The circus that constitutes International racing in England put on two big shows over the Easter holiday, the B.R.S.C.C. organising a meeting at Snetterton on Good Friday, March 24th, and the B.A.R.C. running the same sort of show, with most of the same performers, at Silverstone on Easter Monday, March 27th. With the demise of the Goodwood circuit the traditional Easter Monday show by the B.A.R.C. was moved to Silverstone. The major event at both meetings was a race for the new Formula Two cars. of 1,600 c.c. maximum capacity and a limit of six cylinders, and virtually the same field took part at both meetings, cars powered by the new 16-valve Cosworth-Ford engine dominating the scene. The B.R.S.C.C. had the honour of organising the very first race for this new Formula and they ran their event in the form of two 10-lap heats, in which everyone took part, and a 40-lap final for all those still running. All this system seems to do is to provide two short races which decide the starting grid for the main race, making practice times rather superfluous. At Silverstone the B.A.R.C. had an entirely different arrangement, running their event in two parts, each of 20 laps, with the overall result being decided by the addition of the times for the two parts. This was rather like running a 40-lap race and stopping it halfway through so that the slower cars and lame-ducks could catch up before the race continued. Both meetings were sponsored by the cigarette and tobacco industry, Snetterton by Guards Cigarettes and Silverstone by W. D. & H. O. Wills. At neither meeting was the crowd overwhelming (at Silverstone it was sparse) so one hopes that all those enthusiasts who stayed at home and spectated on television were smoking furiously and putting up the profits of the two companies concerned.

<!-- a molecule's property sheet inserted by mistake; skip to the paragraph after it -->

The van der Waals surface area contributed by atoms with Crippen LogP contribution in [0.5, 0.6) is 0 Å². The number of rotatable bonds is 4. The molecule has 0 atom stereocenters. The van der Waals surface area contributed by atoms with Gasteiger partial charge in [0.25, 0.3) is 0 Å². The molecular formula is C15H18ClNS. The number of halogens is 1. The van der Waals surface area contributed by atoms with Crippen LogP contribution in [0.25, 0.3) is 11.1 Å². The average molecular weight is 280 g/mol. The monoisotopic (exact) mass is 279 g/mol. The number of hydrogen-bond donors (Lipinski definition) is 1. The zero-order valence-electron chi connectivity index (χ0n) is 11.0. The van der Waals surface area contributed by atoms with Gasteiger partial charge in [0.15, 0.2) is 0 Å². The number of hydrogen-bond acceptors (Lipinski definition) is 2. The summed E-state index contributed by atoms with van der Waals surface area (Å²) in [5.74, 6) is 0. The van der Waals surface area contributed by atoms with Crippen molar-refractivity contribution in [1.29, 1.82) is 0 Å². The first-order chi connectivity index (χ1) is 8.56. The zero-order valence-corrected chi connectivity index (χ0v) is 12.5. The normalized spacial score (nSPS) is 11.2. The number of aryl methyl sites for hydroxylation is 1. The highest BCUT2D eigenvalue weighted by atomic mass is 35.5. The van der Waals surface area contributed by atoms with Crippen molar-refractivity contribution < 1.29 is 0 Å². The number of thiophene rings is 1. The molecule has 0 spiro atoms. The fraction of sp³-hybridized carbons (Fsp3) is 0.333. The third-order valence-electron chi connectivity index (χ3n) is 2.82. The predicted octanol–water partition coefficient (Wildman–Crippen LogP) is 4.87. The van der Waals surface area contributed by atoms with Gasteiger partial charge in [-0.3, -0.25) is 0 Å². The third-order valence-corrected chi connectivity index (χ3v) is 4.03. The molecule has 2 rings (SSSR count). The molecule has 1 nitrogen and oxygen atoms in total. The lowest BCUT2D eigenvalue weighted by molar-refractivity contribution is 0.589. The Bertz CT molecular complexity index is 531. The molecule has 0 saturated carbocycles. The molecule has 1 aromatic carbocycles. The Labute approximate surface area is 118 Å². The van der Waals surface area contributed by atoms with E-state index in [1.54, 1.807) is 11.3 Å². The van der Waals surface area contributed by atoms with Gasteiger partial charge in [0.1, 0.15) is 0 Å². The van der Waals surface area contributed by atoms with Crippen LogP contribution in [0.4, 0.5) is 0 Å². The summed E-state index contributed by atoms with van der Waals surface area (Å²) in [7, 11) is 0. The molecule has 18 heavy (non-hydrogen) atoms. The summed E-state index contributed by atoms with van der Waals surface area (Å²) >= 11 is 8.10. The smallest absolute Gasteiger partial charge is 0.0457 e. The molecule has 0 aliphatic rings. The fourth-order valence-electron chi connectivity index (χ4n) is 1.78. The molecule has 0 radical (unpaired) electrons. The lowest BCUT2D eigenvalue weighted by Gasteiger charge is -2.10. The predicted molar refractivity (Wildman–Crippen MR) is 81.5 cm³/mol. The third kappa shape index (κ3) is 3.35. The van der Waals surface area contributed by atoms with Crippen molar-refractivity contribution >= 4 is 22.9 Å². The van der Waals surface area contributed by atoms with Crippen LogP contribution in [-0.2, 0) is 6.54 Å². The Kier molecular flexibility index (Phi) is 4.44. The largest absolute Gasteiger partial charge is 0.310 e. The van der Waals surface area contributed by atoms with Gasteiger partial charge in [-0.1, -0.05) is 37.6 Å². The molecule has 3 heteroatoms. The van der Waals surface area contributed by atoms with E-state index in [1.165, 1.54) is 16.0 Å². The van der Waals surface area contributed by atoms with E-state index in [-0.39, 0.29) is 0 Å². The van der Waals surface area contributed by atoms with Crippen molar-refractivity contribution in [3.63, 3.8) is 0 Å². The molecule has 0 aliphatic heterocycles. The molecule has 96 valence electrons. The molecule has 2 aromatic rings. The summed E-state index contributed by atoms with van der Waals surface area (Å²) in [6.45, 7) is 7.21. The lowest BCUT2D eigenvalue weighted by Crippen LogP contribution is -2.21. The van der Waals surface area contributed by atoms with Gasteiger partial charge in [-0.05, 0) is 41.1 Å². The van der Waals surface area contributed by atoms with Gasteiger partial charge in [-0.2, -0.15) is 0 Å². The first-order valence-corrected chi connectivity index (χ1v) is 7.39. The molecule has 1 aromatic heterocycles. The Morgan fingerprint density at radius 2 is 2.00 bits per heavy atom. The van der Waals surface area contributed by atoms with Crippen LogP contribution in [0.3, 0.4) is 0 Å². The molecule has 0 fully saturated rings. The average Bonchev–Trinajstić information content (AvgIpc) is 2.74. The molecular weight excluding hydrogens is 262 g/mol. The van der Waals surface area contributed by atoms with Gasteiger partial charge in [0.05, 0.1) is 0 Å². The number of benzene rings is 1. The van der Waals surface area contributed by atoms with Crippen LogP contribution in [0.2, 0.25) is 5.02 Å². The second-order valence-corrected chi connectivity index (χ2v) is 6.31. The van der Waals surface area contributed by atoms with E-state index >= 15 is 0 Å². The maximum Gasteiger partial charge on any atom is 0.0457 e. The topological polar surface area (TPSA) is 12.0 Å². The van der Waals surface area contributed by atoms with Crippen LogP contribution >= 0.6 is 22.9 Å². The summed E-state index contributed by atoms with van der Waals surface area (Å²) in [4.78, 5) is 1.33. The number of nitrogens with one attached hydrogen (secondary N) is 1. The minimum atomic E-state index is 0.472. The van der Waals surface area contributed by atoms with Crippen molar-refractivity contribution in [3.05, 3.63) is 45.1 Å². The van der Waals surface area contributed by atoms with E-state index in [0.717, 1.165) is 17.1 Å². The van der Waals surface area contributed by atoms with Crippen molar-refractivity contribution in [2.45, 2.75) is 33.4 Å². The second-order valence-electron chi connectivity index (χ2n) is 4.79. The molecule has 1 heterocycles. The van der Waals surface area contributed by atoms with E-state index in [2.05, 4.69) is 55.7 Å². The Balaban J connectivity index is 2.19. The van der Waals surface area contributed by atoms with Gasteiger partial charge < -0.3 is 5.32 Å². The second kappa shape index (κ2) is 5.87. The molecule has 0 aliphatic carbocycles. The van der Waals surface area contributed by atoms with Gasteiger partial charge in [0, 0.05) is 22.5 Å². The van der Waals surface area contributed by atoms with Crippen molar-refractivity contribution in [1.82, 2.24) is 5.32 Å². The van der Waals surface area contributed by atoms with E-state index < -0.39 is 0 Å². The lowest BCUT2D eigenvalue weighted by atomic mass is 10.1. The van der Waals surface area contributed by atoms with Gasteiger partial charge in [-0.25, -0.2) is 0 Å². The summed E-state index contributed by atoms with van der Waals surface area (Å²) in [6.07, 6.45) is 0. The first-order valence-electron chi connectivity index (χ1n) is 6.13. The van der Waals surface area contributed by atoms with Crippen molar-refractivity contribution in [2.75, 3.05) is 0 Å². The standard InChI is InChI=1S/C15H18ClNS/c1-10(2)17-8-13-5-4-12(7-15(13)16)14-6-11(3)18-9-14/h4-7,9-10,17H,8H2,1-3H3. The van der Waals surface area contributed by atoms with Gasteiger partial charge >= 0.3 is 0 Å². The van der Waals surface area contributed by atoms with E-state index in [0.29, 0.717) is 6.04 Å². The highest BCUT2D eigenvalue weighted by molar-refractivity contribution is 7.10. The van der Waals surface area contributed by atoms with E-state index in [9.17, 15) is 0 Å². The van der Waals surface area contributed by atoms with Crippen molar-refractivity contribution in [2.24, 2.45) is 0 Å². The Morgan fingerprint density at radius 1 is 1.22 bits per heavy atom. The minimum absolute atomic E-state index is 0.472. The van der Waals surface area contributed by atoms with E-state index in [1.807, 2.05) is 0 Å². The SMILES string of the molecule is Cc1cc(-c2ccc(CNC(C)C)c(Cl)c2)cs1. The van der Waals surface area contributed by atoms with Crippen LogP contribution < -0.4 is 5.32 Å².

Additional races at Snetterton were a 15-lap race for Group 4 sports cars, a qualifying round in the Autosport Championship, and a 15-lap race for Group 5 saloon cars, a qualifying round in the British Saloon Car Championship. At Silverstone similar races were run, for the same championships, over 20 laps each, as well as a Formula Three race. The Snetterton crowds were shown a demonstration by the rear-engined supercharged twin-cam M.G. record-breaking car, driven by Stirling Moss, and at Silverstone there was a splendid acrobatic display by an elderly American bi-plane with naked Pratt and Whitney radial engine.
SNETTERTON (March 24th)
2 p.m – Formula Two – 10 laps – 27.1 miles (43.6 kilometres)
1967 Brabham BT23 cars dominated the entry, all with Cosworth FVA engines, driven by Brabham, Hulme, Gardner on works cars, Rindt and Rees for Roy Winkelmann, and Widdows with his privately-owned car. Opposition came from McLaren with his own car, G. Hill with a works Lotus 48, Surtees with a works Lola. Stewart and Ickx with Matras of the Tyrell team and Beltoise with a works Matra, all these cars being powered by new Cosworth engines. A second works Lola, driven by Irwin had a 16-radial valve B.M.W. engine and a similar car was entered by the B.M.W. factory for Hubert Hahne.
The Austrian driver Rindt was in terrific form and out-drove all the big stars to win this short race, being chased home by the works Brabhams. Neither of the B.M.W. engined cars showed much promise and Hahne was a bit lost on the wide open spaces of the Snetterton airfield. Surtees retired with a broken shock-absorber unit and Stewart went out with fuel feed problems, but not before he had set the fastest lap.
2.40 p.m. – Sports Cars Group 4 – 15 laps – 40.65 miles (65.42 kilometres)
This was four races in one for Classes A (over 2,500 c.c.), B (1,601-2,500 cc), C (1,151-1,600 c.c.) and D (up to 1,150 c.c.) with the overall winner obviously coming from class A, comprising as it did eight Ford GT40s and five LM Ferraris. The German driver Koch (Carrera 6) spun at the first corner and eliminated himself and two of the Fords (Drury and Liddell) and it was Salmon (GT40) who led, but he was soon overhauled by Hulme (GT40) and Hawkins (GT40) while Piper (Ferrari LM) lay fourth. Hawkins pressed hard on the leader and after 13 laps he got by while they were lapping some slower cars on a corner, Hulme miscalculating and being forced off line, which allowed the waiting Hawkins to take the corner faster and jump into the lead, which he kept until the end of the race. Piper retired with a flat tyre.
3.30 p.m. – Formula Two – 10 laps – 27.1 miles (43.6 kilometres)
Although Rindt once more took the lead it did not last long as his ignition gave trouble and he retired, leaving the race to the works Brabhams with Hulme leading Brabham to the finish. None of the Lola cars or the Matras were in the picture, but McLaren challenged Rees and Gardner strongly for third place, while Hill just scraped into the results. Hahne retired from this heat with the works Lola-B.M.W. and Irwin in the sister car was in a lowly ninth place.